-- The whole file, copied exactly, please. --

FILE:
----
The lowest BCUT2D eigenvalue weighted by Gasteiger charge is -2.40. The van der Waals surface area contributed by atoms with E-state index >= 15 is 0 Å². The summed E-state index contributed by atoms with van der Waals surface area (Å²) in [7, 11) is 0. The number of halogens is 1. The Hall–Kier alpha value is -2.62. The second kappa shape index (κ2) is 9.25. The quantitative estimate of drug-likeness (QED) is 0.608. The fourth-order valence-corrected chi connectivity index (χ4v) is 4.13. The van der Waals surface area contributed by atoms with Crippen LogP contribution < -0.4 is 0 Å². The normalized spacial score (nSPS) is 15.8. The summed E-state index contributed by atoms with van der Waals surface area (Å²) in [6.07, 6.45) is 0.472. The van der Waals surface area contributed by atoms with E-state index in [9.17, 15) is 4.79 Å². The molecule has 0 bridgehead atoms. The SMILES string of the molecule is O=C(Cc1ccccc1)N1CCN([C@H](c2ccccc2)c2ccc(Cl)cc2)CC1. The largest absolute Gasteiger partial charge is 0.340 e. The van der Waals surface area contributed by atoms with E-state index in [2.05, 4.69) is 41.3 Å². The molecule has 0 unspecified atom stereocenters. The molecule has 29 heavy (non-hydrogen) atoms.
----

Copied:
The lowest BCUT2D eigenvalue weighted by Gasteiger charge is -2.40. The van der Waals surface area contributed by atoms with E-state index >= 15 is 0 Å². The summed E-state index contributed by atoms with van der Waals surface area (Å²) in [7, 11) is 0. The number of halogens is 1. The Hall–Kier alpha value is -2.62. The second kappa shape index (κ2) is 9.25. The quantitative estimate of drug-likeness (QED) is 0.608. The fourth-order valence-corrected chi connectivity index (χ4v) is 4.13. The van der Waals surface area contributed by atoms with Crippen LogP contribution < -0.4 is 0 Å². The normalized spacial score (nSPS) is 15.8. The summed E-state index contributed by atoms with van der Waals surface area (Å²) in [6.07, 6.45) is 0.472. The van der Waals surface area contributed by atoms with E-state index in [9.17, 15) is 4.79 Å². The molecule has 0 bridgehead atoms. The SMILES string of the molecule is O=C(Cc1ccccc1)N1CCN([C@H](c2ccccc2)c2ccc(Cl)cc2)CC1. The largest absolute Gasteiger partial charge is 0.340 e. The van der Waals surface area contributed by atoms with E-state index in [2.05, 4.69) is 41.3 Å². The molecule has 0 unspecified atom stereocenters. The molecule has 29 heavy (non-hydrogen) atoms.